Energy & Power
The Museum's collections on energy and power illuminate the role of fire, steam, wind, water, electricity, and the atom in the nation's history. The artifacts include wood-burning stoves, water turbines, and windmills, as well as steam, gas, and diesel engines. Oil-exploration and coal-mining equipment form part of these collections, along with a computer that controlled a power plant and even bubble chambers—a tool of physicists to study protons, electrons, and other charged particles.
A special strength of the collections lies in objects related to the history of electrical power, including generators, batteries, cables, transformers, and early photovoltaic cells. A group of Thomas Edison's earliest light bulbs are a precious treasure. Hundreds of other objects represent the innumerable uses of electricity, from streetlights and railway signals to microwave ovens and satellite equipment.
"Energy & Power - Overview" showing 1 items.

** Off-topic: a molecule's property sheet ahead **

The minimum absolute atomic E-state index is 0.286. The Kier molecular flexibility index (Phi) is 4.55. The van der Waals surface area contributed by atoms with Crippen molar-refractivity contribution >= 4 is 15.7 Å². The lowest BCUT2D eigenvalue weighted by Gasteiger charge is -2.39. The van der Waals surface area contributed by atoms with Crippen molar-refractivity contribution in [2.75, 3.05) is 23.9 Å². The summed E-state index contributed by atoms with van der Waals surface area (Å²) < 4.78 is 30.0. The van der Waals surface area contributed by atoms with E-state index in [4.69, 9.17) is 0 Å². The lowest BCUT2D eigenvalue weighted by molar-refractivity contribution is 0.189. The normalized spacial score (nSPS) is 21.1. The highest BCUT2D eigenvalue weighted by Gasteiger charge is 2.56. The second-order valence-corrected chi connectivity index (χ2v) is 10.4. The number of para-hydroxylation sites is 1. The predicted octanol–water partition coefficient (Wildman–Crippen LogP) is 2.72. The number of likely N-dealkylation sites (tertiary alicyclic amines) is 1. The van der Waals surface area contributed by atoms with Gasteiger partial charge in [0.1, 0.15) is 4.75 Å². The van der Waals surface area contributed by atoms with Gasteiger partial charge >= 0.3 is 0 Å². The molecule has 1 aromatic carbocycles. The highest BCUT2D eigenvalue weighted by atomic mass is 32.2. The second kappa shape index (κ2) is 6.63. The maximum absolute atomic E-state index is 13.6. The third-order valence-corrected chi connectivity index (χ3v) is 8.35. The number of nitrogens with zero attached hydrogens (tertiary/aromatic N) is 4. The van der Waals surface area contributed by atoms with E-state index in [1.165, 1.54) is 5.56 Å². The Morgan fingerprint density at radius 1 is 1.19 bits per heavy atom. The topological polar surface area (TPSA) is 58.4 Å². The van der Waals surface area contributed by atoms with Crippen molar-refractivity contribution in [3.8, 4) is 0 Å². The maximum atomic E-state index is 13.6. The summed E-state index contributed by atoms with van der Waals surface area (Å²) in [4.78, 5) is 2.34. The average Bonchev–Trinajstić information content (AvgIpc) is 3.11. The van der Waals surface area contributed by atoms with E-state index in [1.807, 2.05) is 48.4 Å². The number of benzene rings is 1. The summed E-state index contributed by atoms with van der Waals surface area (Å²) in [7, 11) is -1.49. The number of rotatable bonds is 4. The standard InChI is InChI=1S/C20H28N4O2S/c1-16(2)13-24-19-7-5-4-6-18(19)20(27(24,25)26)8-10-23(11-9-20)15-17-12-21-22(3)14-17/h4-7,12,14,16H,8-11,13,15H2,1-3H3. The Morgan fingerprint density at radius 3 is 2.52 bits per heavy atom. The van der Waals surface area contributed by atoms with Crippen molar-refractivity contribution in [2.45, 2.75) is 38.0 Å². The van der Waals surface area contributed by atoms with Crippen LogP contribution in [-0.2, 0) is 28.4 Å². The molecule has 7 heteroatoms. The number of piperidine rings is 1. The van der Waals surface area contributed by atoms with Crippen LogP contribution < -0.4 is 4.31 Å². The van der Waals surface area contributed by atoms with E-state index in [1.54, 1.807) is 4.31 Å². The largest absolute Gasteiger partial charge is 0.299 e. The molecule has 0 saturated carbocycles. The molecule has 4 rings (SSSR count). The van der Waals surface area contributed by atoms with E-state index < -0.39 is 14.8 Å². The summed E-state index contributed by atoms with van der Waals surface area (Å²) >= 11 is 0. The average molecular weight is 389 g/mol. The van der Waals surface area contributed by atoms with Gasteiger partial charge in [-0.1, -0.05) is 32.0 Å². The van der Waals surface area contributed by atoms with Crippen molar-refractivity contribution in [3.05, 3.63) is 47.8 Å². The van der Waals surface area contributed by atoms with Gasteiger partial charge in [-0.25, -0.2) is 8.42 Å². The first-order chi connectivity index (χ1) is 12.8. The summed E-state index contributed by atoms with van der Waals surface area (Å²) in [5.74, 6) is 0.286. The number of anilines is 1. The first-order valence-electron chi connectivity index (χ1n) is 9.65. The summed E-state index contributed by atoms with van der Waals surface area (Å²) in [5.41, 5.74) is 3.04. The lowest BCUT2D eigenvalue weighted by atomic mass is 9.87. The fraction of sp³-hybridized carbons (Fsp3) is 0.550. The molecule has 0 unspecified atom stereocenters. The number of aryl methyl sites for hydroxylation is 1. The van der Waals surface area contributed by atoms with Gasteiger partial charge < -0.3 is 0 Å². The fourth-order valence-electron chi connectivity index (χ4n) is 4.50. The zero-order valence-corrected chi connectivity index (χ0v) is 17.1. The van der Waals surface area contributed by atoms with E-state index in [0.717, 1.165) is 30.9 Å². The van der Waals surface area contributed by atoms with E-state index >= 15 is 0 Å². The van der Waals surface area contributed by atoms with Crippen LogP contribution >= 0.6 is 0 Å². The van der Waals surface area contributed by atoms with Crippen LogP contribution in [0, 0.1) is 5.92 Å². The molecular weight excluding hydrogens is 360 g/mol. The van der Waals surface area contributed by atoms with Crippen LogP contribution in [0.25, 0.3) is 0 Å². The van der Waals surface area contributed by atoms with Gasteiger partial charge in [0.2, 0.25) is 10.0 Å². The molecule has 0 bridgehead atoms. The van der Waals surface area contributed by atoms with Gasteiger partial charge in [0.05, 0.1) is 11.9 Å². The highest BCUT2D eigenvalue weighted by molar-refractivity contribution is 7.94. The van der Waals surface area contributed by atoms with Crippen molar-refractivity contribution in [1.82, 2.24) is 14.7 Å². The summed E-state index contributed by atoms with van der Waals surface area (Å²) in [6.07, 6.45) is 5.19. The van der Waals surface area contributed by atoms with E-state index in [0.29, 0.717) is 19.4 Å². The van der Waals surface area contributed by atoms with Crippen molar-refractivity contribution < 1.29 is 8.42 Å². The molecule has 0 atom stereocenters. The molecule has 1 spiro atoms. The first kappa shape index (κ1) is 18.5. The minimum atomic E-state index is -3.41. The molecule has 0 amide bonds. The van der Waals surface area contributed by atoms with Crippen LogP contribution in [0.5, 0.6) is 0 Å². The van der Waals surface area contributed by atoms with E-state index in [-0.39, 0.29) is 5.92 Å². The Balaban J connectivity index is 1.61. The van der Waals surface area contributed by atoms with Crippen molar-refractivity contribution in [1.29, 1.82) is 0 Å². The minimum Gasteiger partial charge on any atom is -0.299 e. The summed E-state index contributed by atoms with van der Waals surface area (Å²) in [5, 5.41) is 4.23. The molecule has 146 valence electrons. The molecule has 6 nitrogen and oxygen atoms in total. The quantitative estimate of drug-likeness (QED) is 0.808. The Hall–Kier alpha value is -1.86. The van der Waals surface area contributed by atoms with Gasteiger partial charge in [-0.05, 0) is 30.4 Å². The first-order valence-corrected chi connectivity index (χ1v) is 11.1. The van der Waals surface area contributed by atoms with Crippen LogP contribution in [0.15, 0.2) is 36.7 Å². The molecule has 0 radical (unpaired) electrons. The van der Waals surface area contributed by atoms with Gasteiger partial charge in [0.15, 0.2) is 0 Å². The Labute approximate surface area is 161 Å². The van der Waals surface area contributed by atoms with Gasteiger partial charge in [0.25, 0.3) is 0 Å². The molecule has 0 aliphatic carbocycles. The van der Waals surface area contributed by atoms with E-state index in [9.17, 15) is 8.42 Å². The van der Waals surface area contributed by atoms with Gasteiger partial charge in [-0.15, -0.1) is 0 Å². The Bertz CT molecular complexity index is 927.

- This is one section of a laser amplifier tube from the Shiva experimental fusion apparatus, operated at Lawrence Livermore National Laboratory from 1978 through 1981. Scientists used the Shiva device to test theories about how lasers might be used to trigger a nuclear fusion reaction. The research program was part of the continuing quest to harness nuclear fusion as a source of energy.
- Lasers are useful in this type of research since they emit a narrow beam of intense radiation. Shiva focused the energy of twenty laser beams on a tiny target of nuclear fuel to determine how the fuel would react. This amplifier tube is a short section of one of the twenty beam paths and contains panels made of neodymium glass that focus the light beam.
- Currently not on view
- date made
- Lawrence Livermore National Laboratory
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- accession number
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- Data Source
- National Museum of American History, Kenneth E. Behring Center